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The Capital Region of Denmark - a part of Copenhagen University Hospital
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Inflammatory bowel disease is associated with an increased risk of hospitalization for heart failure: a Danish Nationwide Cohort study

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  1. Baseline Characteristics of the VANISH Cohort

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  2. Sex-Related Differences in Heart Failure With Preserved Ejection Fraction

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  3. Duration of Heart Failure and Effect of Defibrillator Implantation in Patients With Nonischemic Systolic Heart Failure

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  1. Risk Factors for Morbidity and Mortality Following Hospitalization for Pericarditis

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  2. Incidence of acute myocardial infarction-related cardiogenic shock during corona virus disease 19 (COVID-19) pandemic

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  3. Incidence of infective endocarditis during the coronavirus disease 2019 pandemic: A nationwide study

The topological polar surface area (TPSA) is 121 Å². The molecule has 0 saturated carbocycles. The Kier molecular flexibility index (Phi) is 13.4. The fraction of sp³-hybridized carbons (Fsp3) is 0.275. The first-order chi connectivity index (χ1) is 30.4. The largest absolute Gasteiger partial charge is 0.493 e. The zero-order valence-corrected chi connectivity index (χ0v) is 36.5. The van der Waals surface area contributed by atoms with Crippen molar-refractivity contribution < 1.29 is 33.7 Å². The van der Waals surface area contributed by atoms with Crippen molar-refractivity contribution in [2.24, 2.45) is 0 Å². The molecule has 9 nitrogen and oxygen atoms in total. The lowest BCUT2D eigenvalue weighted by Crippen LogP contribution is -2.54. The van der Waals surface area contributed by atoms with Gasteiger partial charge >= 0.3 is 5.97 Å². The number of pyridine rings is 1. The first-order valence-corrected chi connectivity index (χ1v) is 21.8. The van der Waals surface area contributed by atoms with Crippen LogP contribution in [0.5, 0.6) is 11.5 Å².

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BACKGROUND: Inflammatory bowel disease (IBD) has been linked to adverse cardiovascular events, but a relation to heart failure (HF) is uncertain. We investigated the IBD-associated risk of HF in a nationwide setting.

METHODS AND RESULTS: A total of 5 436 647 Danish citizens, with no history of IBD or HF, were included on January 1, 1997, and followed up until first hospitalization for HF, death, or December 31, 2011. Of these subjects, 23 681 developed IBD for which disease activity was determined continuously throughout the study. The risk of hospitalization for HF was estimated with a Poisson regression model adjusting for comorbidity and cardiovascular pharmacotherapy as time-dependent covariates. During a mean follow-up of 11.8 years in the reference population and 6.4 years in the IBD group, hospitalization for HF occurred in 553 subjects with IBD and 171 405 in the reference population. Patients with IBD had a 37% increased risk of hospitalization for HF (incidence rate ratio, 1.37; 95% confidence interval, 1.26-1.49) compared with the reference population. IBD activity-specific analyses showed markedly increased risk of HF hospitalization during flares (incidence rate ratio, 2.54; 95% confidence interval, 2.13-3.04) and persistent activity (incidence rate ratio, 2.73; 95% confidence interval, 2.25-3.33) but not in IBD remission (incidence rate ratio, 1.04; 95% confidence interval, 0.94-1.16).

CONCLUSIONS: In a nationwide cohort, IBD was associated with an increased risk of hospitalization for HF, and this risk was strongly correlated to periods of active disease. The mechanisms underlying this finding warrant further studies.

Original languageEnglish
JournalCirculation. Heart failure
Volume7
Issue number5
Pages (from-to)717-22
Number of pages6
ISSN1941-3289
DOIs
Publication statusPublished - Sep 2014

ID: 44677593